10 Natural Ways to Ease Back Pain

Health Writer
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According to the Centers for Disease Control and Prevention, almost 12 million adults in the United States live with frequent and severe low back pain each year. Many turn to pain medications to feel better. However, there are many natural remedies for pain relief. Read ahead to learn more.


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Capsaicin cream

Capsaicin is the substance in chili peppers that gives them their red-hot burn when consumed. Capsaicin can also be added to a cream and used topically for various pain conditions. While the exact mechanism of how capsaicin works to treat pain is still being studied, it is believed to relieve pain in several different ways. Low-concentration capsaicin creams, lotions, and patches have been used successfully for several decades. A new higher-concentration patch is showing even more promise.


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Willow bark

The bark of the white willow tree (Salix alba) contains a substance called salicin, which the body can convert to salicylic acid. This is the same compound that aspirin becomes once it’s been metabolized by the body. Salicylic acid is toxic if taken in large quantities, but in small quantities it can be used as an anti-inflammatory agent. Salicylic acid comes in many different forms, but always consult with your doctor before using.


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Vitamin B12

There is some evidence that vitamin B12 may help relieve back pain. In a recent study, Italian researchers gave either vitamin B12 or a placebo to people who suffered from lower back pain. They found that the vitamin B12 users experienced a statistically significant reduction in their level of pain and disability. They were also less likely to use painkillers than those given the placebo.


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Acupuncture

Acupuncture is one component of the practice of Chinese medicine and has been used successfully for thousands of years. Acupuncture usually involves inserting very thin needles at various places in your body by an experienced practitioner. Research involving nearly 18,000 participants supports acupuncture’s role in pain relief from common forms of pain. Many insurance plans now cover acupuncture. Asking your insurance provider about an approved practitioner in your area may be a good first step.


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Chiropractic

Chiropractors use spinal manipulation to restore joint mobility and relieve pain. As one of the alternatives to pain-relieving drugs, the American College of Physicians low back pain guideline recommends spinal manipulation along with heat, massage, and acupuncture to treat low back pain.


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Yoga

Like acupuncture, yoga has also been practiced for thousands of years. While the research is relatively sparse on the impact of yoga on lower back pain, some small studies show promise. Because yoga can involve movements that you may not have done before, it is important to talk to your doctor before you begin and to learn from a certified yoga instructor.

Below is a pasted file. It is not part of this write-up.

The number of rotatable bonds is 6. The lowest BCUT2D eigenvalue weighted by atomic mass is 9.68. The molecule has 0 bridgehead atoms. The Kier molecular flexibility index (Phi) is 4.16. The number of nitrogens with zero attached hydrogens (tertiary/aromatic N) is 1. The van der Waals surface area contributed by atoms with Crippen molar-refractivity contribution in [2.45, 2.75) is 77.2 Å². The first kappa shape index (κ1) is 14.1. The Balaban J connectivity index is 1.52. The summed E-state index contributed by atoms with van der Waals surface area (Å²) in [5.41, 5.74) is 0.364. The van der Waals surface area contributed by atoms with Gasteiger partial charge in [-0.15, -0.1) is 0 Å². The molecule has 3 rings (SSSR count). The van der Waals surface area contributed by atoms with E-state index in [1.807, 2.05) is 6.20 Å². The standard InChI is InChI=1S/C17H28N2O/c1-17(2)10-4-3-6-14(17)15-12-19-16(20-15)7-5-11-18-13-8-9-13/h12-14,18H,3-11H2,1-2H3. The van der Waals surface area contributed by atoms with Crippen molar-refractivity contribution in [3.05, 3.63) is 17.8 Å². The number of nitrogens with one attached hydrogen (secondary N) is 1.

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Balneotherapy

Balneotherapy involves treating health problems by bathing, usually in natural mineral water or a hot spring. A review of clinical trials utilizing balneotherapy showed a remarkable rate of success for low back pain. However, balneotherapy may not be for everyone. If you have heart disease or are pregnant, you should only use balneotherapy under the supervision of a physician.


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Swimming

Swimming, also referred to as aquatic exercise, is an effective activity for reducing pain in a number of disorders. There is also evidence to suggest that getting in the water and moving around can relieve low back pain. In a review of eight trials, the results showed a relief of back pain after aquatic exercise. Physical function was also significantly improved in the research participants.


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Physical therapy

According to recent research, physical therapy should be the first stop to treat low back pain. Compared to patients who saw a physical therapist later or never, those with back pain who saw a physical therapist first had a lower probability of having an opioid prescription, advanced imaging services, and emergency department visits. All 50 states and the District of Columbia allow you to contact a physical therapist without a physician’s referral.


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Heat and ice

Heat therapy (thermotherapy), and cold therapy (cryotherapy) are two of the simplest forms of natural treatment for sore muscles and joints. Heat treatment promotes blood flow and can help muscles relax. Cold therapy can reduce inflammation by decreasing blood flow. Sometimes alternating heat and cold therapy may be helpful. Which temperature provides the most relief can be very individual. It can also depend on the time that has elapsed since the pain began and the root cause of the back pain.